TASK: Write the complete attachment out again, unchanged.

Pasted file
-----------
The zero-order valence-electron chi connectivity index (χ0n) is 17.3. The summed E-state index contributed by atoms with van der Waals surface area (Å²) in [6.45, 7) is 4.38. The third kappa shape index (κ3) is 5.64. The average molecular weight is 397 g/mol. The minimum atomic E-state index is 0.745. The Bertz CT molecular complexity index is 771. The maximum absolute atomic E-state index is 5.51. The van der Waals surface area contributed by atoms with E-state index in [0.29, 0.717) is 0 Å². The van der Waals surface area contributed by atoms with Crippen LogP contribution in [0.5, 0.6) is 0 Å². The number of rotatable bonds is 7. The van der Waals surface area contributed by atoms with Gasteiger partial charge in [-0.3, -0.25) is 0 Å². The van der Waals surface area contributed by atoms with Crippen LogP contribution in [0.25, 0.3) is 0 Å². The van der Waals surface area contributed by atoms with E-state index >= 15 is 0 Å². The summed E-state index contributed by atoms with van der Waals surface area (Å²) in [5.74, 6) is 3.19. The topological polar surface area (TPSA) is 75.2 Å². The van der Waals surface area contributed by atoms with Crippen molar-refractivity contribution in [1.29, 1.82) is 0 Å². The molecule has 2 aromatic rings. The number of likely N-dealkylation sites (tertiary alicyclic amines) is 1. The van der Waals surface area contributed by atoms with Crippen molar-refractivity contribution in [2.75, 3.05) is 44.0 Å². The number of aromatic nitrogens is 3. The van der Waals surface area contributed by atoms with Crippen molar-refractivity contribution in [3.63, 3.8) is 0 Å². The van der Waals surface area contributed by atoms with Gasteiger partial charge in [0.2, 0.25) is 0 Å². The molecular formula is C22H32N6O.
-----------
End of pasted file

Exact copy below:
The zero-order valence-electron chi connectivity index (χ0n) is 17.3. The summed E-state index contributed by atoms with van der Waals surface area (Å²) in [6.45, 7) is 4.38. The third kappa shape index (κ3) is 5.64. The average molecular weight is 397 g/mol. The minimum atomic E-state index is 0.745. The Bertz CT molecular complexity index is 771. The maximum absolute atomic E-state index is 5.51. The van der Waals surface area contributed by atoms with E-state index in [0.29, 0.717) is 0 Å². The van der Waals surface area contributed by atoms with Crippen LogP contribution in [0.5, 0.6) is 0 Å². The number of rotatable bonds is 7. The van der Waals surface area contributed by atoms with Gasteiger partial charge in [-0.3, -0.25) is 0 Å². The van der Waals surface area contributed by atoms with Crippen LogP contribution in [0.25, 0.3) is 0 Å². The van der Waals surface area contributed by atoms with E-state index >= 15 is 0 Å². The summed E-state index contributed by atoms with van der Waals surface area (Å²) in [5.74, 6) is 3.19. The topological polar surface area (TPSA) is 75.2 Å². The van der Waals surface area contributed by atoms with Crippen molar-refractivity contribution in [1.29, 1.82) is 0 Å². The molecule has 2 aromatic rings. The number of likely N-dealkylation sites (tertiary alicyclic amines) is 1. The van der Waals surface area contributed by atoms with Crippen molar-refractivity contribution in [2.75, 3.05) is 44.0 Å². The number of aromatic nitrogens is 3. The van der Waals surface area contributed by atoms with Crippen molar-refractivity contribution in [3.63, 3.8) is 0 Å². The van der Waals surface area contributed by atoms with Gasteiger partial charge in [0.2, 0.25) is 0 Å². The molecular formula is C22H32N6O.